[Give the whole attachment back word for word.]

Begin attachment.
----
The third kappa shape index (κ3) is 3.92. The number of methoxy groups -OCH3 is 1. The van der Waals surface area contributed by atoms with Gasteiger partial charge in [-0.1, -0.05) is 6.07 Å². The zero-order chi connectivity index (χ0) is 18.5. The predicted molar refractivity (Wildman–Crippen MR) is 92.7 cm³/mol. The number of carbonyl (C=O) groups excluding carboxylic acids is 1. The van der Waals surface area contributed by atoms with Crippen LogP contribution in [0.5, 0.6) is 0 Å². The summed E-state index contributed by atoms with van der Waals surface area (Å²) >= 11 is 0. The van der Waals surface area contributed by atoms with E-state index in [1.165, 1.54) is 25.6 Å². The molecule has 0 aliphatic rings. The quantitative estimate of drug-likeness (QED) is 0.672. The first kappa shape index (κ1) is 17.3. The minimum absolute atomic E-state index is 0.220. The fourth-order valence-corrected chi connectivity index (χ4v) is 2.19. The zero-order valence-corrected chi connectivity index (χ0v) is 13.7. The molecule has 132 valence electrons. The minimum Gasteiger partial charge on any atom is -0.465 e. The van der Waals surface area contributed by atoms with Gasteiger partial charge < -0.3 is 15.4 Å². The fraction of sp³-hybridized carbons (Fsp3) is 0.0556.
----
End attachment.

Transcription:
The third kappa shape index (κ3) is 3.92. The number of methoxy groups -OCH3 is 1. The van der Waals surface area contributed by atoms with Gasteiger partial charge in [-0.1, -0.05) is 6.07 Å². The zero-order chi connectivity index (χ0) is 18.5. The predicted molar refractivity (Wildman–Crippen MR) is 92.7 cm³/mol. The number of carbonyl (C=O) groups excluding carboxylic acids is 1. The van der Waals surface area contributed by atoms with Crippen LogP contribution in [0.5, 0.6) is 0 Å². The summed E-state index contributed by atoms with van der Waals surface area (Å²) >= 11 is 0. The van der Waals surface area contributed by atoms with E-state index in [1.165, 1.54) is 25.6 Å². The molecule has 0 aliphatic rings. The quantitative estimate of drug-likeness (QED) is 0.672. The first kappa shape index (κ1) is 17.3. The minimum absolute atomic E-state index is 0.220. The fourth-order valence-corrected chi connectivity index (χ4v) is 2.19. The zero-order valence-corrected chi connectivity index (χ0v) is 13.7. The molecule has 132 valence electrons. The minimum Gasteiger partial charge on any atom is -0.465 e. The van der Waals surface area contributed by atoms with Gasteiger partial charge < -0.3 is 15.4 Å². The fraction of sp³-hybridized carbons (Fsp3) is 0.0556.